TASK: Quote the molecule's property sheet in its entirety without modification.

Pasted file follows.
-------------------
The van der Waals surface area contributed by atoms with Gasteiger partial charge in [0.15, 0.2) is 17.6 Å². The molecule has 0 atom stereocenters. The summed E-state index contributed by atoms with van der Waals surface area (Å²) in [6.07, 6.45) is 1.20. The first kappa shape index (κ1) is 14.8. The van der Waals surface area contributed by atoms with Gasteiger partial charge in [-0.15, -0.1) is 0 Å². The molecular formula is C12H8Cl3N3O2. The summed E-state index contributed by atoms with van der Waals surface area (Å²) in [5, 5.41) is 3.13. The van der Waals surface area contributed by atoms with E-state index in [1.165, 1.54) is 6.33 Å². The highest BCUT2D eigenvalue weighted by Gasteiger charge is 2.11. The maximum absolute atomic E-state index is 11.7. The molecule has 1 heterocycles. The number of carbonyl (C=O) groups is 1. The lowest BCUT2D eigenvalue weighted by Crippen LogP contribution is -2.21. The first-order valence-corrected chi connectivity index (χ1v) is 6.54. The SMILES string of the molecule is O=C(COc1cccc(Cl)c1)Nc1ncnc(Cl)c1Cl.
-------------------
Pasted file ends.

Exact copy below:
The van der Waals surface area contributed by atoms with Gasteiger partial charge in [0.15, 0.2) is 17.6 Å². The molecule has 0 atom stereocenters. The summed E-state index contributed by atoms with van der Waals surface area (Å²) in [6.07, 6.45) is 1.20. The first kappa shape index (κ1) is 14.8. The van der Waals surface area contributed by atoms with Gasteiger partial charge in [-0.15, -0.1) is 0 Å². The molecular formula is C12H8Cl3N3O2. The summed E-state index contributed by atoms with van der Waals surface area (Å²) in [5, 5.41) is 3.13. The van der Waals surface area contributed by atoms with E-state index in [1.165, 1.54) is 6.33 Å². The highest BCUT2D eigenvalue weighted by Gasteiger charge is 2.11. The maximum absolute atomic E-state index is 11.7. The molecule has 1 heterocycles. The number of carbonyl (C=O) groups is 1. The lowest BCUT2D eigenvalue weighted by Crippen LogP contribution is -2.21. The first-order valence-corrected chi connectivity index (χ1v) is 6.54. The SMILES string of the molecule is O=C(COc1cccc(Cl)c1)Nc1ncnc(Cl)c1Cl.